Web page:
Kwajalein January 31 - February 3, 1944

Kwajalein Atoll was the administrative center of the Japanese-held Marshall Islands. The atoll was 73 miles long, with eighteen islands clustered together. During the Battle of Midway radio stations on Kwajalein listened to traffic between Hawaii and Midway.

When the Americans moved through the Marshalls in early 1944, Kwajalein was a primary target. With Kwajalein in Japanese hands for decades, it was assumed that there would be casualties as heavy as Tarawa. A sustained air campaign from the Gilberts and from aircraft carriers pounded Kwajalein for days prior to the landings on January 31, 1944.

Resistance was light as the US Army and Marines moved through the atoll. On the island of Kwajalein itself, 10,000 Japanese soldiers waited for the US Army's 7th Division. By February 3, 8,400 Japanese were dead, mostly by suicide. 500 Americans died.

The last year of the war saw escalating dead and wounded on both sides. Half of all the casualties in the Pacific War was during the last year of the war. Kwajalein showed the Americans that heavy pre-invasion bombardment was a necessary component to amphibious landings. The old, slow battleships that America started the war with became floating gun platforms to support the invasions, and escort carriers brought aircraft to fly ground support missions.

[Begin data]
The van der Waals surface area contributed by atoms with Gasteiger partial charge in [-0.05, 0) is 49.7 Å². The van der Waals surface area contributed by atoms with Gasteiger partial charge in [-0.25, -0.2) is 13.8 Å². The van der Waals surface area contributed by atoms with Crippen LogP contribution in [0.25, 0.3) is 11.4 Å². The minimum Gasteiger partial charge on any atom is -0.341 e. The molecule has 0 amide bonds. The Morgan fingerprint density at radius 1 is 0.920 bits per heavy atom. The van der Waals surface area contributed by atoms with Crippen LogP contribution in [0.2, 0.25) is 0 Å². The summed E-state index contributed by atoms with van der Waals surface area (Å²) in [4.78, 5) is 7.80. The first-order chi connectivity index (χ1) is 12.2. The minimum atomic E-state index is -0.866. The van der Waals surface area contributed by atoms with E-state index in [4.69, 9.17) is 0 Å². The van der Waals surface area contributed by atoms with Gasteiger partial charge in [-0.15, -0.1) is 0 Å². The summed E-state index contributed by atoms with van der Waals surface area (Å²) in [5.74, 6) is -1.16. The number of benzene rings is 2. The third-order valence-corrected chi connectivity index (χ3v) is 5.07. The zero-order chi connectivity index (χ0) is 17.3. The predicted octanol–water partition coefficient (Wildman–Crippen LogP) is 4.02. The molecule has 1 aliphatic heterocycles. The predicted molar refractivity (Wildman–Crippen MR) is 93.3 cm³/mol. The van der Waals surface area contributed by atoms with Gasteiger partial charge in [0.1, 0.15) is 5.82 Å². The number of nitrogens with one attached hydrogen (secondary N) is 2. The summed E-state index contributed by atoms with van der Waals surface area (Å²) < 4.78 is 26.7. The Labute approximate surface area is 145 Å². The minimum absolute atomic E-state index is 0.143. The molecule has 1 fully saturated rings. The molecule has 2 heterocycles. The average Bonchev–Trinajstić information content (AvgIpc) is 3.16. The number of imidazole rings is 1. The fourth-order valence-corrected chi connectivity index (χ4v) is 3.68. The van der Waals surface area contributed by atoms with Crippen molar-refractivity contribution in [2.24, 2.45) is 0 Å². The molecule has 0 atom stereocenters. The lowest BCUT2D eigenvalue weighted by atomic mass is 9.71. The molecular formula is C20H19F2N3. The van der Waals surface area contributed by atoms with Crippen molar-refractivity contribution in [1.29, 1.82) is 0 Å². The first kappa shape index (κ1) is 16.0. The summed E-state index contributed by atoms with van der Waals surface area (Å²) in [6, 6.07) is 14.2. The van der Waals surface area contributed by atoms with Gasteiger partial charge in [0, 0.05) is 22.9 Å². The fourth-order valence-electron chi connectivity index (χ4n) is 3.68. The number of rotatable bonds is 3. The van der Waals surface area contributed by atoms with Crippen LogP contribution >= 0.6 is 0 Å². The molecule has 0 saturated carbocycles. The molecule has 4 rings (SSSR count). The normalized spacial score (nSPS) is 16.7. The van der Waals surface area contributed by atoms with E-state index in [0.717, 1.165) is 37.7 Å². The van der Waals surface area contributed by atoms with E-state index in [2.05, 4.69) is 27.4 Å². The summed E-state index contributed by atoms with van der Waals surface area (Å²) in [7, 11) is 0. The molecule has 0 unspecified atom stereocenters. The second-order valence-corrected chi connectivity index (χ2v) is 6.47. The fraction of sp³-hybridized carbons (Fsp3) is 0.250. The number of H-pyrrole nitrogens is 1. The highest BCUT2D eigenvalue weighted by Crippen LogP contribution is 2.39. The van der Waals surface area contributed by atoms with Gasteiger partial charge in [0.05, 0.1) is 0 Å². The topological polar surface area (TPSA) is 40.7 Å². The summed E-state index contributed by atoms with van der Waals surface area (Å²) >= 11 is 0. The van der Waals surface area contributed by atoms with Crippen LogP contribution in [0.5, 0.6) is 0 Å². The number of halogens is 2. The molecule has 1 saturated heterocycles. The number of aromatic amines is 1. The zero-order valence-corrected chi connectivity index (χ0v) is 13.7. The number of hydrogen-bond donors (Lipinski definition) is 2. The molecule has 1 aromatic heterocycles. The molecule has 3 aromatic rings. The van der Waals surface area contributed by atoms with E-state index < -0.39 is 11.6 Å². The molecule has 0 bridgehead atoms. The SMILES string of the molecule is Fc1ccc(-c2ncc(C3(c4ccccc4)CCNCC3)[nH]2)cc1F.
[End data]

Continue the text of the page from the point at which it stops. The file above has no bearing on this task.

At Kwajalein, these new tactics were tried out. The result was huge Japanese casualties. This would be the pattern for the rest of the war.

Internet Links

Building the Navy's Bases Online: Kwajalein Atoll, in the Marshall Islands

Battle of Kwajalein - Wikipedia, the free encyclopedia

David Huskins - Historic Kwajalein Photos

Soldiers Online - Feature Stories

HyperWar: US Army in WWII: Seizure of the Gilberts and Marshalls [Chapter 14]

Heroes of the Kwajalein and Eniwetok

Stories and details on heroes of the Marshall Islands in World War II who were recognized with the Congressional Medal of Honor.

Roi Namur

Researched at Tarawa | TIME
From Washington Admiral Ernest J. King signaled: "To all hands concerned with the Marshall Islands operation: Well and smartly done. Carry on." Said Rear Admiral Richmond Kelly Turner,...